MyShake, a revolutionary earthquake detection app released by researchers at the University of California, Berkeley, turns your phone into seismology tool, watching for and warning users before the damaging seismic waves arrive. Ever its launch the app has already detected over 200 earthquakes in more than ten countries.
“We found that MyShake could detect large earthquakes, but also small ones, which we never thought would be possible,” says Qingkai Kong from the University of California, Berkeley, who is a co-creator of the app.
A paper published in Geophysical Research Letters says:
On a typical day about 8000 phones provide acceleration waveform data to the MyShake archive. The on-phone app can detect and trigger on P waves and is capable of recording magnitude 2.5 and larger events. The largest number of waveforms from a single earthquake to date comes from the M5.2 Borrego Springs earthquake in Southern California, for which MyShake collected 103 useful three-component waveforms. The network continues to grow with new downloads from the Google Play store everyday and expands rapidly when public interest in earthquakes peaks such as during an earthquake sequence.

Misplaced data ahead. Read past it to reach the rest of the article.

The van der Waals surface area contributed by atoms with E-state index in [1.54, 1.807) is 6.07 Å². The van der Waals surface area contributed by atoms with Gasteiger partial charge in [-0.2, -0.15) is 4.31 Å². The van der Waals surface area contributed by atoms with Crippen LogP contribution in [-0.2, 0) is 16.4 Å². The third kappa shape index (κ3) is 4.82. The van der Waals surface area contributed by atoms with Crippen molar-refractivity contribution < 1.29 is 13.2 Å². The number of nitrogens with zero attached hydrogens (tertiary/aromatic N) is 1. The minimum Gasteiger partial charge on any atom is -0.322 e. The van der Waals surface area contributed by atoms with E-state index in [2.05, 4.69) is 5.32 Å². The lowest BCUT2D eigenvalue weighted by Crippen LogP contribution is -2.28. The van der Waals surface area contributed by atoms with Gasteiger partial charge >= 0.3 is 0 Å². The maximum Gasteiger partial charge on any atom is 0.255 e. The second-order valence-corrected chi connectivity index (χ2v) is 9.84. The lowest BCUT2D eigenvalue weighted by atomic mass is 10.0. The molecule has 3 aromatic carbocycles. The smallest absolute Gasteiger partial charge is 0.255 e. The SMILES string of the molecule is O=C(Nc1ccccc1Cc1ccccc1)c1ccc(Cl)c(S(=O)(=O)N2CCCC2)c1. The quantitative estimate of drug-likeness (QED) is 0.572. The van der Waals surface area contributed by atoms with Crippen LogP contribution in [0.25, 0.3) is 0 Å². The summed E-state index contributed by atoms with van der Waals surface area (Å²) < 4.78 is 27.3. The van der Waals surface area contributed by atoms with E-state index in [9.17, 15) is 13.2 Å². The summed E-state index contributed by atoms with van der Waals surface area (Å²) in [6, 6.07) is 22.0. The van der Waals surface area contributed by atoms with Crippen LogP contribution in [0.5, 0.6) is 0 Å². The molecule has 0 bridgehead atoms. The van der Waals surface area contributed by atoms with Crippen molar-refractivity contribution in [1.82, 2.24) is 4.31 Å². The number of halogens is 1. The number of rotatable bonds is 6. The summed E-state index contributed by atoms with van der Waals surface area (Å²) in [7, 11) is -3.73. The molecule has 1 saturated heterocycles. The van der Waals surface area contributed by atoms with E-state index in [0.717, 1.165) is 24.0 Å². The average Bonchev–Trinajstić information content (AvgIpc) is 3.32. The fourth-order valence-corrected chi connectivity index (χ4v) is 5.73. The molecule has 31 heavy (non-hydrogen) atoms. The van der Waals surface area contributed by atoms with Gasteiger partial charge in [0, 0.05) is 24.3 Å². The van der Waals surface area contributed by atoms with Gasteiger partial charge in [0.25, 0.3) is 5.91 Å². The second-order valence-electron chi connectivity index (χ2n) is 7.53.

Location: UC Berkeley
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